Hungarian Polka

Hungarian Polka

Maranello, 21 July –Sunday sees the 29th edition of the Hungarian Grand Prix. The race has always been held at the Hungaroring, on the outskirts of Budapest and the track has gone through various modifications, but nothing significant. Scuderia Ferrari has won here five times, making an 18% hit rate.

Behind the Iron Curtain. The race first appeared on the calendar in 1986 and it caused considerable fuss as it was the first time Formula 1 had gone behind the Iron Curtain, at a time when the Cold War was still real and the sports world had only recently dealt with the political boycotting of the Olympics in Moscow in 1980 and Los Angeles in 1984. However, it proved to be a good choice, as the race still draws one of the biggest crowds of the year, even if the circuit itself is narrow, short, slow, always dirty and provides very few overtaking opportunities. Nevertheless, some of the greatest exploits in Formula 1 have taken place here.

The achievement of 1989. One of those exploits was down to Nigel Mansell and Ferrari. The Englishman had nothing to smile about after qualifying down in 12th place. However, he made a good start and immediately made up four places. Out in front, Riccardo Patrese led from Ayrton Senna. Mansell staged an incredible climb up the order, lapping a second faster than anyone else. Once Patrese went out, the battle for the win came down to Senna and Mansell, but it seemed impossible that the Ferrari man would manage to get past. But then came a remarkable piece of driving, as Mansell swept past Senna, when the Brazilian hesitated for a moment coming up to lap Stefan Johansson in the Onyx. Incredibly, Nigel won by 25 seconds from Ayrton.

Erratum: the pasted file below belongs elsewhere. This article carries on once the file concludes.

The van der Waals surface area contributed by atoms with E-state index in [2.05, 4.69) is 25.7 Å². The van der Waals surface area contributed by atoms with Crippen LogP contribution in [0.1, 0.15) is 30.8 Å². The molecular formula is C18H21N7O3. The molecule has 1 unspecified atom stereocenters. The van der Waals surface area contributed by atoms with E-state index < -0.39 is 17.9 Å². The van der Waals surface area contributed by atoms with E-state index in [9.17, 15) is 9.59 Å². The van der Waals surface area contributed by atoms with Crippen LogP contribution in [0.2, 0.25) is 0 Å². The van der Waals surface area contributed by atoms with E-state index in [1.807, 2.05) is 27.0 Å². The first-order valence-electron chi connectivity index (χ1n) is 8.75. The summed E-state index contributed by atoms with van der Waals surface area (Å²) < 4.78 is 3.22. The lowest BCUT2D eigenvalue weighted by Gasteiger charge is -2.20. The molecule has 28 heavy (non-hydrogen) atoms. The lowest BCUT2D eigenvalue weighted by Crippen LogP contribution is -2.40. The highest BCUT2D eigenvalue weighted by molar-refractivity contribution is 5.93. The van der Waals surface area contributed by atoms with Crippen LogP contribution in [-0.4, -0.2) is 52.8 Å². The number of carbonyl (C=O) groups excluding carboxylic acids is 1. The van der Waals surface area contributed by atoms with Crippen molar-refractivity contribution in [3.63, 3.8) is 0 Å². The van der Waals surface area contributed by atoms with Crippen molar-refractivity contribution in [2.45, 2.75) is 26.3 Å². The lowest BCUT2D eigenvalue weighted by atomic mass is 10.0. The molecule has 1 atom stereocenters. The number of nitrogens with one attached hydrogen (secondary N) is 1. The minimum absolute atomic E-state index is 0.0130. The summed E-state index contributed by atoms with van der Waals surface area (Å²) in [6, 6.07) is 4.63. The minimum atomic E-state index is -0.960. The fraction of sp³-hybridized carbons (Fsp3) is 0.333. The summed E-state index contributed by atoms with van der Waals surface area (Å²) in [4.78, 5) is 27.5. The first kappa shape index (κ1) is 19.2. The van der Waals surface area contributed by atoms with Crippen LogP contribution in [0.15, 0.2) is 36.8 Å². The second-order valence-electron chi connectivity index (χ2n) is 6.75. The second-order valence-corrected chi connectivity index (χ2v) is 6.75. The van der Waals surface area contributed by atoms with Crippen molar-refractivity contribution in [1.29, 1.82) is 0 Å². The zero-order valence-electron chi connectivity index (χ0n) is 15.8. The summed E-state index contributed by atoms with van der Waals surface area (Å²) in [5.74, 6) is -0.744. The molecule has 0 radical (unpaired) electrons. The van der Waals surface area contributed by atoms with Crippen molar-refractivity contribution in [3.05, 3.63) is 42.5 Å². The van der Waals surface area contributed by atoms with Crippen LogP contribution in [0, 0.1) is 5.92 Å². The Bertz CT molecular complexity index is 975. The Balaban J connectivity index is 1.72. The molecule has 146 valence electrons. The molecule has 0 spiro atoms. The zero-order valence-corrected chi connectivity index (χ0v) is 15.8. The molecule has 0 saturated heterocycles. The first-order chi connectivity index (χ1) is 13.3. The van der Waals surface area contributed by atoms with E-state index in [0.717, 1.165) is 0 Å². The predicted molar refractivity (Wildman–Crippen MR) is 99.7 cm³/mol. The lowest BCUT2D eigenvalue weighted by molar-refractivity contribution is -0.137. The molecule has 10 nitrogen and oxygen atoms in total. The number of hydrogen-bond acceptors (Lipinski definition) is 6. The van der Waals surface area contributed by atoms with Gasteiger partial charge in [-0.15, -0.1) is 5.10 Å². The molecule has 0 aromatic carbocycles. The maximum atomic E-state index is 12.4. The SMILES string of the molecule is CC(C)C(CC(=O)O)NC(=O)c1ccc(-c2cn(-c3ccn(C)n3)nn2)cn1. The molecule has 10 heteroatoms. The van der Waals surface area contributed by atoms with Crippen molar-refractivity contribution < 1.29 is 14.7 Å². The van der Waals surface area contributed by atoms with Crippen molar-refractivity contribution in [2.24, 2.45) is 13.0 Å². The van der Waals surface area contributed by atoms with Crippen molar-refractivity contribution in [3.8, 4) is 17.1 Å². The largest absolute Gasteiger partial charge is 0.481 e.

The Schumacher era. The world had to wait until 1998 to see Ferrari on top again in Hungary and this time it was down to Michael Schumacher. The German produced another of his bravura performances. He had more pace than the McLarens ahead of him, so Ross Brawn decided to switch him from a two stop to a three stop strategy. In order for it to succeed, the German would have to run at qualifying pace and he managed it, thus beating both Mika Hakkinen and David Coulthard. 2001 was a particularly enjoyable time in Hungary for Schumacher and Ferrari, as Michael won from team-mate Rubens Barrichello to become World Champion with four races in hand. The following year the two men crossed the line in formation, with the win going to the Brazilian. 2004 was the last time a Ferrari won and Michael Schumacher mopped up the records, as he equaled Hakkinen’s record of 9 fastest race laps in a season and Ascari’s seven consecutive victories.

Fernando’s First. The Hungaroring was the venue for Fernando Alonso’s first ever Formula 1 win, which came in 2003, as the Spaniard brought Renault back to the winner’s circle for the first time in 20 years. It rounded off a perfect weekend, which began with Alonso taking pole and, at 22 years and 26 days, he became the youngest Grand Prix winner in history.

The big scare. The Hungaroring is also the venue of one the Scuderia’s most worrying moments. In 2009, during qualifying, Felipe Massa was hit by damper, which had come off Ruben’s Barrichello’s Brawn. The Brazilian was knocked unconscious and crashed into the barriers. He was taken to hospital and eventually made a complete recovery, returning, as normal, to the cockpit the following year.

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